Thomas, Chicago, IL USA

I agree with Rhonda. I used to be a Republican - until it became a religion. I can't believe the fiscal, diplomatic and bloody mess this administration has brought upon us. This is a very dark day in the history of the USA and it will be a miracle if we recover from it. God help us all!
Steve Mcfarland, Groton Ma.,USA

The USA is once again leading timid allies in a just cause. Britain has stood by us, but Germany, France, Spain, Italy etc. all "talk a good game for a perfect world", but never want to shoulder any expense or effort. Spain thinks the terrorists won't bother them again-ah, right you are! All the PollyAnnas should go start a "constructive dialog" with North Korea.
Rick Frysinger, Austin, Texas

I think that President Bush will go down in history as one of the best American presidents. He has been a forceful leader against terrorism. The opposition to the President is very hard for me to comprehend.
Norman Teigen, Hopkins MN USA

The election now was 2-1/2 months ago, but Ms. Buie's comments are mired in the muck of morning of November 2, before a vote had been counted and Democrats still believed they had a chance. In the cold light of day, however, George W. Bush did indeed win the election, by more than three million votes. Those on the other side of the aisle just can't reconcile themselves to this fact ... and the hoped-for ramifications, namely Chief Justice Scalia, Secretary of State Rice and a more conservative Supreme Court. For those of us who suffered through eight years of William Jefferson Clinton, however, I do have one encouraging insight: In just four years, we get to do it all over again. Cheers!
Logan Anderson, Lynchburg, Virginia

"In this time of war against Osama bin Laden and the oppressive Taliban regime, we are thankful that our leader isn't the spoiled son of a powerful politician from a wealthy oil family who is supported by religious fundamentalists, operates through clandestine organizations, has no respect for the democratic electoral process, bombs innocents, and uses war to deny people their civil liberties. Amen." - Aaron McGruder says it all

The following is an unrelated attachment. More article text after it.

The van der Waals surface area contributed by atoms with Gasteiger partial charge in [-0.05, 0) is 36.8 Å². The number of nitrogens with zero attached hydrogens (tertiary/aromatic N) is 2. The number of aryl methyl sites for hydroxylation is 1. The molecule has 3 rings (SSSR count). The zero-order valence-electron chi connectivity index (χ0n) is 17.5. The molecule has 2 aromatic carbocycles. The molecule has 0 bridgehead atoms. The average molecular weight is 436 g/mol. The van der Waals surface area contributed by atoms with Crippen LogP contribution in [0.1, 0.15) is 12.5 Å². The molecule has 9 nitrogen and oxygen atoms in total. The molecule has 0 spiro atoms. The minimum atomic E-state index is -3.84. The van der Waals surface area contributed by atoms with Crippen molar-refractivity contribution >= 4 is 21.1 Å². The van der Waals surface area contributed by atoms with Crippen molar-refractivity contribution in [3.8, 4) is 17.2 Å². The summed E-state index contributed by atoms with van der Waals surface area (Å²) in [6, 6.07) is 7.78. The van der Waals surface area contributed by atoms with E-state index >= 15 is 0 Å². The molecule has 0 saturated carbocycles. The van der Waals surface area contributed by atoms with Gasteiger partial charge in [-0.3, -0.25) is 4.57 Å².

Theo Bruening, Boston

I do not like being called a moonbat. What is that? We have a democracy in USA, at least that's what it said the last time I looked. And now you can see what we are up against here. We have a president who thinks God speaks to him and him alone, and if we disagree...we are moonbats? Sorry world, I guess we just have to wait for the rest of the world to come and rescue us & our Democracy...love to you all...Mary, one of the moonbats
Mary Antonelli, San Francsico USA

No offence Craig Gerrard, but what are you suggesting? We overturn and revolt against our democratic government? Besides, We don't have direct elections, we have an electoral collage. We don't live in a pure democracy, we live in a republic. For more information on that, read the Federalist Papers 10 and 11. I definitely don't agree with it, but it's what we've got for now. Rhonda doesn't hate people, she's just disappointed with the system.
Sekou, Seattle, US

Democrats have not emerged out of the shock of Mr. Bush's re-election. So, naturally it is all unrelieved gloom and doom for them. They are also trying to find ways to sustain vicious hatred of Mr. Bush throughout his second term. They still believe that he has stolen the election once again. Only God can help these people.
Rajeswari Nanduri, Hyderabad, India

I am worried about where we are headed. Still in shock over the election, I can't understand where the 51% of the population has been. We are the cause of much pain and suffering in the world. It's time to start thinking globally instead of the typical isolated American view. The only good thing about Mr. Bush being elected again is that our constitution will boot him out after four more years. Time to start writing to our congressmen and women to oppose anything this man does. Write, call, and write and call some more.
Anna Mae Erickson, Williamsburg, VA

I am certainly sympathetic to Rhonda's angle but I have to disagree on one point: checks and balances are far from dead. True, the Republican agenda may not face much opposition at the moment, but what are a few years in the life of a nation? The American people still have the vote and if they don't like what happens in the next four years then surely the political makeup of government will start leaning leftward again. The truth is that, despite the screeching on both sides of the political spectrum, the left no more "hates America" than the right hates the rest of the world. Over-inflated talk of mandates aside, Bush was re-elected by the skin of his teeth and the next election could easily swing in the other direction.
Alexander Wille, American living in Kakamigahara, Japan




RELATED BBC LINKS:


PRODUCTS AND SERVICES

Americas Africa Europe Middle East South Asia Asia Pacific